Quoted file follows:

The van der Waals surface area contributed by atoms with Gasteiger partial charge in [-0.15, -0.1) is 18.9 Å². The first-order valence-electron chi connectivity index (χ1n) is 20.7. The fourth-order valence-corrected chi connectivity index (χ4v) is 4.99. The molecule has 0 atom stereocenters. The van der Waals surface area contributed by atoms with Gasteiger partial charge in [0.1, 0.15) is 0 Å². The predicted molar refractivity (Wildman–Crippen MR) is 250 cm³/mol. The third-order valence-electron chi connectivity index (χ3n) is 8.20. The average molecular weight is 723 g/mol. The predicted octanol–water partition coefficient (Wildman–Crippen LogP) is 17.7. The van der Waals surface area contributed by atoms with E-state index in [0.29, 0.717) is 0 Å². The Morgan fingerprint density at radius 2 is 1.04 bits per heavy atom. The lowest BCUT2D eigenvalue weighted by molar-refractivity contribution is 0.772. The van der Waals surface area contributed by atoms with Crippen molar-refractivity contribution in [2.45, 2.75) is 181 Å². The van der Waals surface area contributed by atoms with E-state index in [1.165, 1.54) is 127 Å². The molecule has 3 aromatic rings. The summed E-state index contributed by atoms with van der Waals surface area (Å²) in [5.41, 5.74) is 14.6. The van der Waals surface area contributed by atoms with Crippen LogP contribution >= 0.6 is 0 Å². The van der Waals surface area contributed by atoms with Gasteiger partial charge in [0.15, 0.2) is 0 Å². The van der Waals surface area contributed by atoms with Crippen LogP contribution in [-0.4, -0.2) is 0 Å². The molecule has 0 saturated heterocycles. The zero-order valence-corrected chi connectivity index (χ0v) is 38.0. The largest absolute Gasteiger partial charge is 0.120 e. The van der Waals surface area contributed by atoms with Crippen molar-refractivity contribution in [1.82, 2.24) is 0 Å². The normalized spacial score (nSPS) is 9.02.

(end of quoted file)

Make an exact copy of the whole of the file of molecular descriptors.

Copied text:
The van der Waals surface area contributed by atoms with Gasteiger partial charge in [-0.15, -0.1) is 18.9 Å². The first-order valence-electron chi connectivity index (χ1n) is 20.7. The fourth-order valence-corrected chi connectivity index (χ4v) is 4.99. The molecule has 0 atom stereocenters. The van der Waals surface area contributed by atoms with Gasteiger partial charge in [0.1, 0.15) is 0 Å². The predicted molar refractivity (Wildman–Crippen MR) is 250 cm³/mol. The third-order valence-electron chi connectivity index (χ3n) is 8.20. The average molecular weight is 723 g/mol. The predicted octanol–water partition coefficient (Wildman–Crippen LogP) is 17.7. The van der Waals surface area contributed by atoms with E-state index in [0.29, 0.717) is 0 Å². The Morgan fingerprint density at radius 2 is 1.04 bits per heavy atom. The lowest BCUT2D eigenvalue weighted by molar-refractivity contribution is 0.772. The van der Waals surface area contributed by atoms with Crippen molar-refractivity contribution in [2.45, 2.75) is 181 Å². The van der Waals surface area contributed by atoms with E-state index in [1.165, 1.54) is 127 Å². The molecule has 3 aromatic rings. The summed E-state index contributed by atoms with van der Waals surface area (Å²) in [5.41, 5.74) is 14.6. The van der Waals surface area contributed by atoms with Crippen LogP contribution >= 0.6 is 0 Å². The van der Waals surface area contributed by atoms with Gasteiger partial charge in [0.15, 0.2) is 0 Å². The van der Waals surface area contributed by atoms with Crippen LogP contribution in [-0.4, -0.2) is 0 Å². The molecule has 0 saturated heterocycles. The zero-order valence-corrected chi connectivity index (χ0v) is 38.0. The largest absolute Gasteiger partial charge is 0.120 e. The van der Waals surface area contributed by atoms with Crippen molar-refractivity contribution in [1.82, 2.24) is 0 Å². The normalized spacial score (nSPS) is 9.02.